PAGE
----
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Spokane, Washington  Est. May 19, 1883

Eye On Boise

Corder to be a top staffer to Supt-elect Sherri Ybarra

Idaho state schools Superintendent-elect Sherri Ybarra has been mum since the election, but she was at the Capitol during yesterday’s organizational session, meeting with lawmakers and others. Accompanying her was former Sen. Tim Corder, R-Mountain Home, who acknowledged in response to a reporter’s questions that he’ll be a top staffer for Ybarra when she takes office in January.

Ybarra said, “His job title is probably going to be ‘special assistant to the superintendent.’” Asked if that will be a full-time position, both Ybarra and Corder said yes. Much attention has been focused on whom Ybarra will bring on as her key staffers, given her lack of experience in statewide politics; Ybarra is a school administrator and former third-grade teacher from Mountain Home.

Idaho Education News reporter Clark Corbin spoke with lawmakers yesterday about Ybarra’s transition to the state office; his full report is online here. He reports that Ybarra has assembled a transition team and has accepted outgoing Superintendent Tom Luna’s offer to work with his team to begin preparing to take office, something State Department of Education spokesman Brady Moore confirmed. Ybarra has also met with education stakeholders. “We talked with her about some of our issues and concerns and also welcomed her to her new office,” IEA President Penni Cyr told Idaho EdNews.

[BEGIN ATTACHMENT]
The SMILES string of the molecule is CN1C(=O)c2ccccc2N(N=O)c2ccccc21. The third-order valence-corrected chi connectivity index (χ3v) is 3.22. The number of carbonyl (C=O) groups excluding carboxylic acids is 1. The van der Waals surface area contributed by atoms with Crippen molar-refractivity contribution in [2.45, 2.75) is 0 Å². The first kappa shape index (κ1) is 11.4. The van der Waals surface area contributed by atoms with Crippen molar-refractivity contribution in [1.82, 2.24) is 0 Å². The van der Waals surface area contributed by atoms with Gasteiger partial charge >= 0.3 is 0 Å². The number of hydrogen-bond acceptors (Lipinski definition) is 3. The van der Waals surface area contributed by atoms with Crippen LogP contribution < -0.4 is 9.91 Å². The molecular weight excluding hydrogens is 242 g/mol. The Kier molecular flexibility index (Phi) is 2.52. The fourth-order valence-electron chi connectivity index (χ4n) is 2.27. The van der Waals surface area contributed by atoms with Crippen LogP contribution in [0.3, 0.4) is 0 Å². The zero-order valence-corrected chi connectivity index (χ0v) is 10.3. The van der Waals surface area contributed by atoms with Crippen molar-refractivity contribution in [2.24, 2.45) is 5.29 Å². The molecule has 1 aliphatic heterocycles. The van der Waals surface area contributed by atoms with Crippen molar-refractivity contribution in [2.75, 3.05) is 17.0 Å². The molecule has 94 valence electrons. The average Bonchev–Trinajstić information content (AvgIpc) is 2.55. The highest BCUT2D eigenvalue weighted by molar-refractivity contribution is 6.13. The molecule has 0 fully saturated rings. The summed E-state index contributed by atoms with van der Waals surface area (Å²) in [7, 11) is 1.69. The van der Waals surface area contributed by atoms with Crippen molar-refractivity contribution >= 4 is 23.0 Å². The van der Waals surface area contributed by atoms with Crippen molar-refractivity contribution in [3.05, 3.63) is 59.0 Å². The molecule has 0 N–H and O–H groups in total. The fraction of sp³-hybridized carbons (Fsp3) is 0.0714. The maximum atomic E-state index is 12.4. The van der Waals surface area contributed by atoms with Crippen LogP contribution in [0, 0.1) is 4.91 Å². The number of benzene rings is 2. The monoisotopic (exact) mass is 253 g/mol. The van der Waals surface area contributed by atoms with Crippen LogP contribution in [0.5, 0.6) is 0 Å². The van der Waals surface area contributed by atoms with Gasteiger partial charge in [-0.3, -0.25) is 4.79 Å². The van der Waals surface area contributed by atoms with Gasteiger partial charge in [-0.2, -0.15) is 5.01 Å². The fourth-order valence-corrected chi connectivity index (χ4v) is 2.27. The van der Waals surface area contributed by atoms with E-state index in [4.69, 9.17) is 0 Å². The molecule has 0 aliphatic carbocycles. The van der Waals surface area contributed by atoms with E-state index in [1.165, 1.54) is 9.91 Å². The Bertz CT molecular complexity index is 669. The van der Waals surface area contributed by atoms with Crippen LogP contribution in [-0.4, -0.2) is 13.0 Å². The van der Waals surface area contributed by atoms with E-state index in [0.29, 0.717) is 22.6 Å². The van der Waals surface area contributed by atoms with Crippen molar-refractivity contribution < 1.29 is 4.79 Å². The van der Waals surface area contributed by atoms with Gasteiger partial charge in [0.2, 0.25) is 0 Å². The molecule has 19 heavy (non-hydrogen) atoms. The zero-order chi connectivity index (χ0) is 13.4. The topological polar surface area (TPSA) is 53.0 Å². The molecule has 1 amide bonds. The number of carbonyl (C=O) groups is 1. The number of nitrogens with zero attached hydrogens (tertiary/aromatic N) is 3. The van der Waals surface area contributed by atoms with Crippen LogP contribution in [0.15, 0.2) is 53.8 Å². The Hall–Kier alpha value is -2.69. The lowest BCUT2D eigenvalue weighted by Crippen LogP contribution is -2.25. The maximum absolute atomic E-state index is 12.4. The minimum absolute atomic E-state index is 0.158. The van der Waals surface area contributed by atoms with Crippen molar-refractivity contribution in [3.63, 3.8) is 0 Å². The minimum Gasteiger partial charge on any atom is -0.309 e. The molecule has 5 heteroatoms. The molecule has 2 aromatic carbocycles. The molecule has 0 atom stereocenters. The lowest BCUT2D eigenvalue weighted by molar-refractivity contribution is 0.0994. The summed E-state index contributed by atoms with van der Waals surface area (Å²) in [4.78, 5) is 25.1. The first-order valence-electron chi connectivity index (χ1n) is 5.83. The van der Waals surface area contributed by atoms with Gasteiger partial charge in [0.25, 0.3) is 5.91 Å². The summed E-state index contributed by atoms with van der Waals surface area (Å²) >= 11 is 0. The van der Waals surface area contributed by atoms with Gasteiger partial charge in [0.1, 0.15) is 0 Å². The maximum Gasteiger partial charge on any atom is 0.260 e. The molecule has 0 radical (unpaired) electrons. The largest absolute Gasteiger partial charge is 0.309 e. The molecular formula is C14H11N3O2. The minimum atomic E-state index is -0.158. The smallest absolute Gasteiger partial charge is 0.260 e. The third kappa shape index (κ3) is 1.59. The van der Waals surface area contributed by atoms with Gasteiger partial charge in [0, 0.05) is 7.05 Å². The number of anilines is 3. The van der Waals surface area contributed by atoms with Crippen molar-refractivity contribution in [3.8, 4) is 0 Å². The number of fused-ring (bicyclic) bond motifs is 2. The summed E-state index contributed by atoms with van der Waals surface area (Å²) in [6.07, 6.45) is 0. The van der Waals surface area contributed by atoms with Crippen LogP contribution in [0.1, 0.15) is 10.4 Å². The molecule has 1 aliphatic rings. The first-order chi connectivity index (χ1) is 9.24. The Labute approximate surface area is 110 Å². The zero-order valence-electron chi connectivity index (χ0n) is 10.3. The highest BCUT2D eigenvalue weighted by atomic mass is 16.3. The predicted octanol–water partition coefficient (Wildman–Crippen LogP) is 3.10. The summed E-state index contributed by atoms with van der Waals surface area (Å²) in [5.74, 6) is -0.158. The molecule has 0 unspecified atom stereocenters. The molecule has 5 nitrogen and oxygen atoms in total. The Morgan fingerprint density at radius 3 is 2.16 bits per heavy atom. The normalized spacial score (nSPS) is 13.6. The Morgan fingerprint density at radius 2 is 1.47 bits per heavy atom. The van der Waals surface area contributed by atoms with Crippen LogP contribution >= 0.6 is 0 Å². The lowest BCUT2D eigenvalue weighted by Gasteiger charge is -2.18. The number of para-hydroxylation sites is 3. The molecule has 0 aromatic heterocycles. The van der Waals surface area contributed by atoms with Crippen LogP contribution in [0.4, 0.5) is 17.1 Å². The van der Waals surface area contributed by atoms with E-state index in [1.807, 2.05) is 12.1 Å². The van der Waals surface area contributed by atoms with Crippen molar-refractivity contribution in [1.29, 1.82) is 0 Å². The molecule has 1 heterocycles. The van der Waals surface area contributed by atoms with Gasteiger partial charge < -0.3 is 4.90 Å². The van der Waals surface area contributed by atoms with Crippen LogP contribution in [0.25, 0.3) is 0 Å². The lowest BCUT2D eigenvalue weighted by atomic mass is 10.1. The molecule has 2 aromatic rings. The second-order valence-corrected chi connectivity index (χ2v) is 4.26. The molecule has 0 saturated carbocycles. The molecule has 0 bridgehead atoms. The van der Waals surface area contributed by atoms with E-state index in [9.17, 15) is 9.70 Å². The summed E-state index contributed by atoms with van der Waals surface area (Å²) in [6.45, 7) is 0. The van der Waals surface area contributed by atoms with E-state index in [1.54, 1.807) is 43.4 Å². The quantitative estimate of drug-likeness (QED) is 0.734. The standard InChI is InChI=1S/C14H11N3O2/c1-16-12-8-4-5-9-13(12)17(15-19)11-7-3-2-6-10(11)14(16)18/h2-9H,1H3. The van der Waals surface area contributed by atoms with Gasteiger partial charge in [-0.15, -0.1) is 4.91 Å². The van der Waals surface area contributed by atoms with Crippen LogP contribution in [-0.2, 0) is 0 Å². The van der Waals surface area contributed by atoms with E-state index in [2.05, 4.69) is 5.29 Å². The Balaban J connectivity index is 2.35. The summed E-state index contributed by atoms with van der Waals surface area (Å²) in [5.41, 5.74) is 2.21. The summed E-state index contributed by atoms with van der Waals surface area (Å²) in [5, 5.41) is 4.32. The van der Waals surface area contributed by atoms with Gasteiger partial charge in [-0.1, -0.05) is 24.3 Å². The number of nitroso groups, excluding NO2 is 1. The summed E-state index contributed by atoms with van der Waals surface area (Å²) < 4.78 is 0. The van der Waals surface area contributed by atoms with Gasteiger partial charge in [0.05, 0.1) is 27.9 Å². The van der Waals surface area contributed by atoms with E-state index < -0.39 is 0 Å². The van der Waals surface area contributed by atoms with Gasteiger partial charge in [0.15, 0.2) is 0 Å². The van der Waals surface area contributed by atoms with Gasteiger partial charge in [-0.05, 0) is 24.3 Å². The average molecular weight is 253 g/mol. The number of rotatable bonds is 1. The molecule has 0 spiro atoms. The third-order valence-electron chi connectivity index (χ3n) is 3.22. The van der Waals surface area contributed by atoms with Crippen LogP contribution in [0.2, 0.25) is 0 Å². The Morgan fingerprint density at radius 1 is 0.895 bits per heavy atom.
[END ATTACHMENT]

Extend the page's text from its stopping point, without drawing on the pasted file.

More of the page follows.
Corder served in the Senate from 2005 to 2012. A trucking company owner, he chaired the Agricultural Affairs and Local Government and Taxation committees. He lost to Sen. Bert Brackett, R-Rogerson, in the GOP primary in 2012 after redistricting forced the two sitting senators into the same district.

Corder was an outspoken advocate of reviewing Idaho’s $1.75 billion in existing sales tax breaks, which prompted IACI to unsuccessfully target him for defeat in the 2008 election. He co-sponsored landmark child care licensing legislation in 2009 with then-Rep. George Sayler, D-Coeur d’Alene. And he was the lead sponsor of a bipartisan bill in 2008 to extend the Idaho Human Rights Act to ban discrimination based on sexual orientation. A Senate committee voted 6-2 to introduce the bill, which included an exemption for religious organizations, but it never got a hearing.

Betsy Z. Russell
Betsy Z. Russell joined The Spokesman-Review in 1991. She currently is a reporter in the Boise Bureau covering Idaho state government and politics, and other news from Idaho's state capital.

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